Josh
Mar 20, 2010 Josh rated it it was amazing
So far this book is amazing. The pace is good. Ambrose sticks with the narrative. He does not spend page after page talking about the various parts of a tank. He also writes with a good voice; good storyteller. Really really really really good book.
Burt
Aug 24, 2015 Burt rated it it was amazing
In my humble opinion, this book is a "must read" for every American, especially since the last of "The Greatest Generation" will soon be completely gone from our midst. It should definitely be required reading and absolutely mandatory in order to graduate from high school. It clearly documents the price paid by our fathers and grandfathers and now, great grandfathers, in the 2nd World War - a price that must never be forgotten. Judging by the number of ratings this book has had, I sense that no ...more
Paul
Sep 19, 2014 Paul rated it really liked it
Companion to the HBO miniseries, this is a pretty decent volume, although there aren’t any new insights, because it’s a confluence of other primary sources, but the stories are distilled for the convenience of the casual historian. I listened to this book on CD while driving, and it did a good job of holding my attention, even with stories with which I was very familiar as an historian.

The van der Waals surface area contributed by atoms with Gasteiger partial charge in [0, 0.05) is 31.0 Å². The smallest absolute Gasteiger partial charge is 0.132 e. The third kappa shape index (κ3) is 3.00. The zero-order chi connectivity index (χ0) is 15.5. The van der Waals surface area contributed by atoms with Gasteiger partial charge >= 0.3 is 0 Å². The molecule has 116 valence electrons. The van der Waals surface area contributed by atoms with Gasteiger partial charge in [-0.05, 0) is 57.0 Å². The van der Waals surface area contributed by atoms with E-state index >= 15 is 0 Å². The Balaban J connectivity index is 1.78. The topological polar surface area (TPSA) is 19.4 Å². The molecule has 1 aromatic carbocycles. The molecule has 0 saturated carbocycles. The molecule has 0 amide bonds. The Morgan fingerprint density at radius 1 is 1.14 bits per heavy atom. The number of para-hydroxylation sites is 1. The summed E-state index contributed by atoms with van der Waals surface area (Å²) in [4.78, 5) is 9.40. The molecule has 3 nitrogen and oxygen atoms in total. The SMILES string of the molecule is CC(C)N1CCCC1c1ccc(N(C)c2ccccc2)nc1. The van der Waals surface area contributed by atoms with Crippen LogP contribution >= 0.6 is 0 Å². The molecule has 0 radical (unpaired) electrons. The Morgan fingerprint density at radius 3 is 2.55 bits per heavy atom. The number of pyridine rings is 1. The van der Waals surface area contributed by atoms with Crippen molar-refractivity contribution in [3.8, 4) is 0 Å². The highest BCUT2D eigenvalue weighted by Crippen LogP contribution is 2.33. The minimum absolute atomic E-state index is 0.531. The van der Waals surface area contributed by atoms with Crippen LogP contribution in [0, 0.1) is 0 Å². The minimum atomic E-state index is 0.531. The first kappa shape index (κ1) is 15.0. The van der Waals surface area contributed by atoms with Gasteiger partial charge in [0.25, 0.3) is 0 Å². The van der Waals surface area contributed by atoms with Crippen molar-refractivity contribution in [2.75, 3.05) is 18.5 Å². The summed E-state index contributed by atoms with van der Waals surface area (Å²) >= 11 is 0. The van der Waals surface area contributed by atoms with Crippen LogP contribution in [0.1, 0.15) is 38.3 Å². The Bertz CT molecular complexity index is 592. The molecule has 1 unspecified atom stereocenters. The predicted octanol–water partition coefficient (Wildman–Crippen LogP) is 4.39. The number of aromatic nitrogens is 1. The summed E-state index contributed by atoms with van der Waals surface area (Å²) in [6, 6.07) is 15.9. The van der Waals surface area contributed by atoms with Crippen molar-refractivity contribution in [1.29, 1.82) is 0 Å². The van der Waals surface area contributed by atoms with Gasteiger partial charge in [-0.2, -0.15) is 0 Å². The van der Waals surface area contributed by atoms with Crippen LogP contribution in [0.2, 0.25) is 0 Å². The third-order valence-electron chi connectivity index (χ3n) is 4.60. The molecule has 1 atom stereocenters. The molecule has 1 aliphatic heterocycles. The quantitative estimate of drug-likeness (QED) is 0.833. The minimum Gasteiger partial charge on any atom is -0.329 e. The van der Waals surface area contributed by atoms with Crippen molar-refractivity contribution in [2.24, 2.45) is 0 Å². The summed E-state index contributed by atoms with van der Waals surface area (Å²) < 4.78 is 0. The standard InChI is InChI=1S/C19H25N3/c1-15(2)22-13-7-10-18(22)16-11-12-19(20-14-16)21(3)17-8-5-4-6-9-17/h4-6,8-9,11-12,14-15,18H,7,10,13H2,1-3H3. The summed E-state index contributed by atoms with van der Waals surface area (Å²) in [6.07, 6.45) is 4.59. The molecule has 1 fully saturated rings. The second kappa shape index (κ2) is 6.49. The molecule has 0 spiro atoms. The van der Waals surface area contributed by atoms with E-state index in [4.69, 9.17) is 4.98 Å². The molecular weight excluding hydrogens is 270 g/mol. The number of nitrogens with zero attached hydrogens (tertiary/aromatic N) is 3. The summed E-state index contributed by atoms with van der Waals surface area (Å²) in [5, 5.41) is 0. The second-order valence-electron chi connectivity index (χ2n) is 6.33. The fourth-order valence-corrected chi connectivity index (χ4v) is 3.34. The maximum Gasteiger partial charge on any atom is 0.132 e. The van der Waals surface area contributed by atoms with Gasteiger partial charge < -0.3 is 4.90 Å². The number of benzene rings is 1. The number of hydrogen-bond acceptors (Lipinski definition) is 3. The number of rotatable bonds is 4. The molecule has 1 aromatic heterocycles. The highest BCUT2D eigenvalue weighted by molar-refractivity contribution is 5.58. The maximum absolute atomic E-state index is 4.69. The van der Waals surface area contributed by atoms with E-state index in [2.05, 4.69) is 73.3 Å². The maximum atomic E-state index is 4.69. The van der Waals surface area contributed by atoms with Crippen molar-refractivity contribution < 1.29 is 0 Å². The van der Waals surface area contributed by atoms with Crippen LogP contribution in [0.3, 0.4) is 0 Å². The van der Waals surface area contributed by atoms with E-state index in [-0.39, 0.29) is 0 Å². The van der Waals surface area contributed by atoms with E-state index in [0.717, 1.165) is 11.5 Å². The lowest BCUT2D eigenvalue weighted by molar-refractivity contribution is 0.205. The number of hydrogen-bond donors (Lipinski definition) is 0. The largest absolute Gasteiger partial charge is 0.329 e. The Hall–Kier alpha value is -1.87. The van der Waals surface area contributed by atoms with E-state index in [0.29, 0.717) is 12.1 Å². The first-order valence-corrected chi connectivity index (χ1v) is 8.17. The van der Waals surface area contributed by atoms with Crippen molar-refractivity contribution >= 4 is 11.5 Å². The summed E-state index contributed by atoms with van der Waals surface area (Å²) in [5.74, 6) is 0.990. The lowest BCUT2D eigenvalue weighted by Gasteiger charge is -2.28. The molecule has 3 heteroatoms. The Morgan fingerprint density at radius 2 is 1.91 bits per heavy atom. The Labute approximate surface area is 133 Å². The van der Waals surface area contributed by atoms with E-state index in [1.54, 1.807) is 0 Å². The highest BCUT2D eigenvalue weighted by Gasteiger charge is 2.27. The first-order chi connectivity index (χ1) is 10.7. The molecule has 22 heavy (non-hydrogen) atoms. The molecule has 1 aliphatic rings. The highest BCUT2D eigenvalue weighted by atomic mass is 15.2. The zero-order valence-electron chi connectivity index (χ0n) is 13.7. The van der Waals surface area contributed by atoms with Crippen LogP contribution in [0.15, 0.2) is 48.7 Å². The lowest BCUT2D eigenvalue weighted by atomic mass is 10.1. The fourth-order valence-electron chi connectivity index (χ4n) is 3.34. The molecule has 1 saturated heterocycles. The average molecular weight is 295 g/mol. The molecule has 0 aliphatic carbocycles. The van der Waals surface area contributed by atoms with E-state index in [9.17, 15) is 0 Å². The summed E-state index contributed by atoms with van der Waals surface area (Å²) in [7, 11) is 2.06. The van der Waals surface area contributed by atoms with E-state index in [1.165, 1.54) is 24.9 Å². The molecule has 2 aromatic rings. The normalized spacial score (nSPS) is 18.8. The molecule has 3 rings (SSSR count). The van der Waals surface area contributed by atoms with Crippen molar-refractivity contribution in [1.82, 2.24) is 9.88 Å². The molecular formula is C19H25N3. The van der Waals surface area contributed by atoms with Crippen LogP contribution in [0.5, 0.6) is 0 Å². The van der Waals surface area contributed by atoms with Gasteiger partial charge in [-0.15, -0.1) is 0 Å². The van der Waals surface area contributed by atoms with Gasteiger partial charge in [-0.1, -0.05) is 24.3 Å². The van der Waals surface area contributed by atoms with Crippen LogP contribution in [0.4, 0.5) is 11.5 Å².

I do have some problems with factual errors, however. For instance, during the description of the Battle of Mid
...more
Andrew
As Hugh Ambrose is the son of the celebrated writer and historian Stephen Ambrose, comparisons between the two are hard to avoid. Hugh has made a good fist of trying to capture the experiences of five individuals who fought in the Pacific Theatre. He has not done a good job. The book does suffer alot less (if at all) from the pro-American/anti-British tosh which his father used to espouse and which let him down as a historian, as well as marring my enjoyment of his work. What let's Ol Hughie dow ...more
Matt
I wish I could give Hugh Ambrose's The Pacific a 3.5 but I can't. The book is exactly what it says it is a oompanion to the mini series The Pacific. I found the book hard to get into but once I had established a rythm with the book it was an easy read. Ambrose does have a nice writing style but the first quarter of the book has him leaving his subjects in what seemed to be an incomplete thought which was frustrating.

In the last three quarters of the book was much better but filled with some sma
...more
Jim
Oct 22, 2011 Jim rated it it was amazing